By Nicola Kawana
Officially, we are in winter! And with the icy blasts making their way up to the country, it surely does signal a new season. But, I’m not sure if we can continue to mark out the seasons according to the calendar. My giant pear tree has barely shed it’s leaves and I still have a basil forest in my teeny raised planter box. Bees are still buzzing in and out of the lavender, though a little more lazily. Much to the delight of the fat bellied praying mantises who catch them with ease.
When I was a kid the seasons seemed to adhere to their given months. None of this wearing a woolly jumper in summer and peeling back to a singlet in mid-winter. Things were more predictable, we could find comfort and guidance in the almighty kitchen calendar.
These days, my gladioli are about to burst into flower, again. I know I should have lifted their corms and tucked them in the shed for a winter lie down after their summer display but, well, there are so many things to do out there, which reminds me, my dahlia tubers are still in situ. The spring bulbs under the pear have sent out their lanky green spears. This act of rebellion has been going on for a few years now. Didn’t daffodils used to politely wait until spring to appear? Not in this backyard. There’s no point trying to march them into order. It just doesn’t work, unless you want to do weird and creepy things to them. And frankly, I’m not that kind of gardener. I’m not saying I don’t primp and preen, it’s just that I like to take my lead from what is unfolding naturally.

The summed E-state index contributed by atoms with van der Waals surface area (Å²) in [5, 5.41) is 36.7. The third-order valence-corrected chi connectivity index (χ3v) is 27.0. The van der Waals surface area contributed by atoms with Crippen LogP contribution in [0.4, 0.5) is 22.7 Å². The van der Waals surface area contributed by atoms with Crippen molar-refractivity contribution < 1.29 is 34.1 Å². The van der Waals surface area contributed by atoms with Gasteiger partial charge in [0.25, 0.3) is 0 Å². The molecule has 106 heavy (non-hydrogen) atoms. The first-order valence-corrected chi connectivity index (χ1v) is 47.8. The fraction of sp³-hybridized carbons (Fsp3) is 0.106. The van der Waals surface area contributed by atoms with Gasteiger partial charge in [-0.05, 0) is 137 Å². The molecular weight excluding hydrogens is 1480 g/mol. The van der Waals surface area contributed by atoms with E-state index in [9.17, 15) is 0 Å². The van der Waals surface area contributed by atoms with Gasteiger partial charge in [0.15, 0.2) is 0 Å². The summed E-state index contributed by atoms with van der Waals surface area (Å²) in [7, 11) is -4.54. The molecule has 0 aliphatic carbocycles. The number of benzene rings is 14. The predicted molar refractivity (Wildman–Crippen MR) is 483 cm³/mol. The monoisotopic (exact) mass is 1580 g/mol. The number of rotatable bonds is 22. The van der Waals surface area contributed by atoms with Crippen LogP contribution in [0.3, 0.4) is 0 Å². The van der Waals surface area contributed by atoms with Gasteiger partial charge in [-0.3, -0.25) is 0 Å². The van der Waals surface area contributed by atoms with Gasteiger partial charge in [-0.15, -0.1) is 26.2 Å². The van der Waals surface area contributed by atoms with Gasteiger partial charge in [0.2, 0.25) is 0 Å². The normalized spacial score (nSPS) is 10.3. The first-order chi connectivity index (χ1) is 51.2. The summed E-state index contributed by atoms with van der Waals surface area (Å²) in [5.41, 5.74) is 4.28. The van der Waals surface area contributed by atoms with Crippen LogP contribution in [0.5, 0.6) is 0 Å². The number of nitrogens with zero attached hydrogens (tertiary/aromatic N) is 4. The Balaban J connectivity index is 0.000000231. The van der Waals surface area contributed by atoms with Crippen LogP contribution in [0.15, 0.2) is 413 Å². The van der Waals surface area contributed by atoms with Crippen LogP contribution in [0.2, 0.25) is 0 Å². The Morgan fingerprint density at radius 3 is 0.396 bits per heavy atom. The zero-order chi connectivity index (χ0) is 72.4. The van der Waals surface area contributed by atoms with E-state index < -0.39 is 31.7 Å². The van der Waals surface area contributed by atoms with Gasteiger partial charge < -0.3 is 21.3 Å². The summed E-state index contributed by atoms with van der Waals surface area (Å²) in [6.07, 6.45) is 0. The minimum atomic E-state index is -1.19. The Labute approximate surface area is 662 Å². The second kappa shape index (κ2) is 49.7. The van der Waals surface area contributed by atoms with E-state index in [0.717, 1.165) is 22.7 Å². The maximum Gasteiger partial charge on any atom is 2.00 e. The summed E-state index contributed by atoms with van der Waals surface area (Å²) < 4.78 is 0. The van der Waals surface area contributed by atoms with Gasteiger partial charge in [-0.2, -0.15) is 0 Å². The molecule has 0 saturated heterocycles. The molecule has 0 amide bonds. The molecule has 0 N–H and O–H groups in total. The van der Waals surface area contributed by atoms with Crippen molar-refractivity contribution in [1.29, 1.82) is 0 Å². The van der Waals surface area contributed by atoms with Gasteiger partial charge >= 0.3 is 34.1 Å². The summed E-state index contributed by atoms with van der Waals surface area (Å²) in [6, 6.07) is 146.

This is the true wonder of nature. It asks us to observe rather than impose our own wants and needs. I want and need food, I want flowers and a variety of foliage. I want my garden to look pretty, I want healthy soil and I want that army of green looper caterpillars to be taken by an icy blast and leave my leafy greens alone. Most of the above happens at some stage regardless of my efforts, but not always within my preferred time frame. Having a great garden is part planning, part care and lots of letting it unfold as it will.
My garden is my daily spiritual practice, full of guidance and meaning. All of life unfolds there. There is a constant cycling and recycling, little battles are won and lost everyday. The mantises munching bees, the bees getting it on with the flowers, the magic act of germination and the inevitable death of an annual.
You know the old saying ‘if you don’t go within you go without’. Observing this seasonal change tells me that it’s time to retreat and reflect and rest. Apart from the ongoing feeding, weeding and mulching, that’s what my garden will be doing for the next wee while.
Meanwhile I’ll try not to check the Met Service multiple times a day, and I won’t be checking my gardens movements against the calendar. I’ll wait for a sign that something needs a prune, or the leaves need raking and until then I’ll continue cutting down my basil forest for homemade pesto.